So I've been looking forward to using September as a special project month for O and I, but he put a crimp in my plans when he announced that he's not really interested in animals anymore, but wants to learn more about physics. Huh? The kid who read paleontological textbooks as bedtime reading when he was 4! The kid who always told me that "physics is boring and I never need to learn it"!!! Now he wants to learn about electricity and wave behavior (!!!!)
So, there goes all my plans for nature observation and writing a guide to the natural environment of our neighborhood. In come plans to design and build evil looking, but probably entirely useless, electronic devices.
I hope, also, to delve a little more deeply into astronomy than we have in the past, O is interested, but has never been really willing to do more than just learn names and places before now. I'm hoping that his newly discovered interest in the physical, and not just natural, world will lead to a deeper understanding of the physical universe. I've been dying to try using a set of lessons and experiments from UC Berkeley, At Home Astronomy. The astrolabe and measuring type lessons are especially up O's alley, and I hope will also provide a path into more advanced math work for him. He's been doing great in picking up his basic math skills to a more functional level, so hopefully he will be able to re-kindle his interest in the more abstract math stuff now that he can do some of the actual math work involved.
For Language Arts, we will just continue in the very low-key way we've been doing things this summer, reading through our TBR lists, reading 20,000 Leagues Under the Sea as our read-aloud, and doing journal writing using A Writer's Notebook. While O still doesn't enjoy the writing process, it's becoming much less of a onerous burden, and a little more of a mild annoyance for him. Because he had such serious problems with the actual physical part of writing, and such bad experiences in public school, with the resource and classroom teachers telling him he would never learn to write, ever, just getting to the point where he will grumble a bit and dash off a quick paragraph is a huge victory for the both of us. Now I'd just like to make sure he can communicate clearly when writing (legibility is still a huge concern), and can write a few basic essay formats if needed.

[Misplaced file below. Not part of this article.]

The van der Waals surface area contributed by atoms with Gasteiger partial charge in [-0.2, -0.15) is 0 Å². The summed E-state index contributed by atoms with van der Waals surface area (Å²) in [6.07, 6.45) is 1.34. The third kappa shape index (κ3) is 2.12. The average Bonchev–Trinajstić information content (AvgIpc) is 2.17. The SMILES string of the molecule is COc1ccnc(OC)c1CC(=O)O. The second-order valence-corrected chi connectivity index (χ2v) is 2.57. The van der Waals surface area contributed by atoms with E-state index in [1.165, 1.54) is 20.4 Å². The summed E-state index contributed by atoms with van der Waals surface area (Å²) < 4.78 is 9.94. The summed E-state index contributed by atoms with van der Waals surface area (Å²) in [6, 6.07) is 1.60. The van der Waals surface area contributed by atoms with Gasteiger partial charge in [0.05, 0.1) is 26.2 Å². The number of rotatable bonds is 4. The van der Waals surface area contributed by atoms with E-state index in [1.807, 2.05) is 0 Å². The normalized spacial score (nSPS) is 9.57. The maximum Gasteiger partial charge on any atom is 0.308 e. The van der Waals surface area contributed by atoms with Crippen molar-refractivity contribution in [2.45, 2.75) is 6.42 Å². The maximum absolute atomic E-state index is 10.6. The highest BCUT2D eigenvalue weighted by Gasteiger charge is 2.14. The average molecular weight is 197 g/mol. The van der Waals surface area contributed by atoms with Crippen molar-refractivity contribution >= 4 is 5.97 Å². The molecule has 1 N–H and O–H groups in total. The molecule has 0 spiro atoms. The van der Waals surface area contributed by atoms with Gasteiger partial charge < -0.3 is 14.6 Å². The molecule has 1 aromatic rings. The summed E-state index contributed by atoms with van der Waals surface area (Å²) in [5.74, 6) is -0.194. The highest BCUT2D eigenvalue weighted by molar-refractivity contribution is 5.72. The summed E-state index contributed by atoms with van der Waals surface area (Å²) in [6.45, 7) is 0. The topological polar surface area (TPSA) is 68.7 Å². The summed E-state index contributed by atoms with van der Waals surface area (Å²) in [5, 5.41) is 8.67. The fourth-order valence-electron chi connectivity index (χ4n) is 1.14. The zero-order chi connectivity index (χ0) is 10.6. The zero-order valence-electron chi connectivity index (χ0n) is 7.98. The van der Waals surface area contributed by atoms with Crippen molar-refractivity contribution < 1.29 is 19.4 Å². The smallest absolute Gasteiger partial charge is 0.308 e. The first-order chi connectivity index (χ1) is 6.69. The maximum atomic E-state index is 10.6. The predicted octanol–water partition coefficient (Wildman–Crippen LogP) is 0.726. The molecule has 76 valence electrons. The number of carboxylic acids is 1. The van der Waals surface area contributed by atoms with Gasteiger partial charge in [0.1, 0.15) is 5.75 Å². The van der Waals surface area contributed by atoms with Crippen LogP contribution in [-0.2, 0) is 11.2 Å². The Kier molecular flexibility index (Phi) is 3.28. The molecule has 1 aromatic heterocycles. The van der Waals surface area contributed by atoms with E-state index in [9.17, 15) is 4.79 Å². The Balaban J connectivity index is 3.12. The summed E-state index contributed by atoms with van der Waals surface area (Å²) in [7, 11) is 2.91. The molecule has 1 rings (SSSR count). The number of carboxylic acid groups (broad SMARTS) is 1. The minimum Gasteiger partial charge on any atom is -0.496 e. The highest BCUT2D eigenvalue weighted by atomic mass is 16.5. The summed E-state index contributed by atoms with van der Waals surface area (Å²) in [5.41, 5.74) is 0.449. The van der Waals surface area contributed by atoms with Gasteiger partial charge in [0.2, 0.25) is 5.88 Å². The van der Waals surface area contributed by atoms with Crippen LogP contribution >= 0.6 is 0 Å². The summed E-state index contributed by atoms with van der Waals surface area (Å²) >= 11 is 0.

For math, we're still both loving Math-U-See and O will hopefully be finishing up Delta by October and be ready to start Epsilon, which will be mostly review for him (fractions.) I want him to do this level, though, because he still has some odd gaps in his skill level, dividing fractions, and some of the more functional type of skills, percentages, stuff he'll need to understand statistics when he comes to it. I'm hoping to get him through 3 levels this year, bringing him up to Pre-Algebra in time for grade 10, and then aim to work through Pre-Algebra and Algebra 1 next year. That will allow him to be finished up through Pre-Calculus almost in time to graduate at 18. If he takes an extra year or two to be ready for college, though, I would rather he go to university mature and prepared, and have had some more fun time and time to himself, than be " ahead of the game" and go to university too young.
For Phys. Ed. I still have to go down to the high school I've chosen to discuss the possibility of O competing on their sports teams while still homeschooling. This school used to have an innovative homeschool program, and it was cut by their current principal when he took over. He's notoriously not homeschooling-friendly, but I'm hoping the fact that their football team graduated all their large players last year and is having to rebuild for size will help our cause. It doesn't hurt that the school is one of the football powerhouses of the province, and has a very active, and very vocal, alumni who want to see results. I'll be curious to see if greed for a good player will overcome the principal's principles.